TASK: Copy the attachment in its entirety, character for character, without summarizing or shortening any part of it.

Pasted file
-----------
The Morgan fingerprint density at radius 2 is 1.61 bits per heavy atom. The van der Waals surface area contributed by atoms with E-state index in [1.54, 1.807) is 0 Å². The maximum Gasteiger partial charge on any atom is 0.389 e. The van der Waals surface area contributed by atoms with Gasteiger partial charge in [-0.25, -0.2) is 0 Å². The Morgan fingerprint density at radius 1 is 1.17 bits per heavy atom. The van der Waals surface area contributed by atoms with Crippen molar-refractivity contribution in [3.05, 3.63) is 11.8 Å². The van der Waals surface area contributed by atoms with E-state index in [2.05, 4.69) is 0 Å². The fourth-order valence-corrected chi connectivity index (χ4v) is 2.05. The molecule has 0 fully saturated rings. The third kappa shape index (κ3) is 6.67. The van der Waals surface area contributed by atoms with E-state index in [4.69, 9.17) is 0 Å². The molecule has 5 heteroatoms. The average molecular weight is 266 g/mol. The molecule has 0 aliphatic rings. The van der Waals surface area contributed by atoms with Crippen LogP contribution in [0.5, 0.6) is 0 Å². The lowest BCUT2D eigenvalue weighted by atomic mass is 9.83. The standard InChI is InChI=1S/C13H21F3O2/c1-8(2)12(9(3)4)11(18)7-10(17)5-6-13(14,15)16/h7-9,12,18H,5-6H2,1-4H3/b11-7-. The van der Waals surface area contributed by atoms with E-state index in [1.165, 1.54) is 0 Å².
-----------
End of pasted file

The Morgan fingerprint density at radius 2 is 1.61 bits per heavy atom. The van der Waals surface area contributed by atoms with E-state index in [1.54, 1.807) is 0 Å². The maximum Gasteiger partial charge on any atom is 0.389 e. The van der Waals surface area contributed by atoms with Gasteiger partial charge in [-0.25, -0.2) is 0 Å². The Morgan fingerprint density at radius 1 is 1.17 bits per heavy atom. The van der Waals surface area contributed by atoms with Crippen molar-refractivity contribution in [3.05, 3.63) is 11.8 Å². The van der Waals surface area contributed by atoms with E-state index in [2.05, 4.69) is 0 Å². The fourth-order valence-corrected chi connectivity index (χ4v) is 2.05. The molecule has 0 fully saturated rings. The third kappa shape index (κ3) is 6.67. The van der Waals surface area contributed by atoms with E-state index in [4.69, 9.17) is 0 Å². The molecule has 5 heteroatoms. The average molecular weight is 266 g/mol. The molecule has 0 aliphatic rings. The van der Waals surface area contributed by atoms with Crippen LogP contribution in [0.5, 0.6) is 0 Å². The lowest BCUT2D eigenvalue weighted by atomic mass is 9.83. The standard InChI is InChI=1S/C13H21F3O2/c1-8(2)12(9(3)4)11(18)7-10(17)5-6-13(14,15)16/h7-9,12,18H,5-6H2,1-4H3/b11-7-. The van der Waals surface area contributed by atoms with E-state index in [1.165, 1.54) is 0 Å².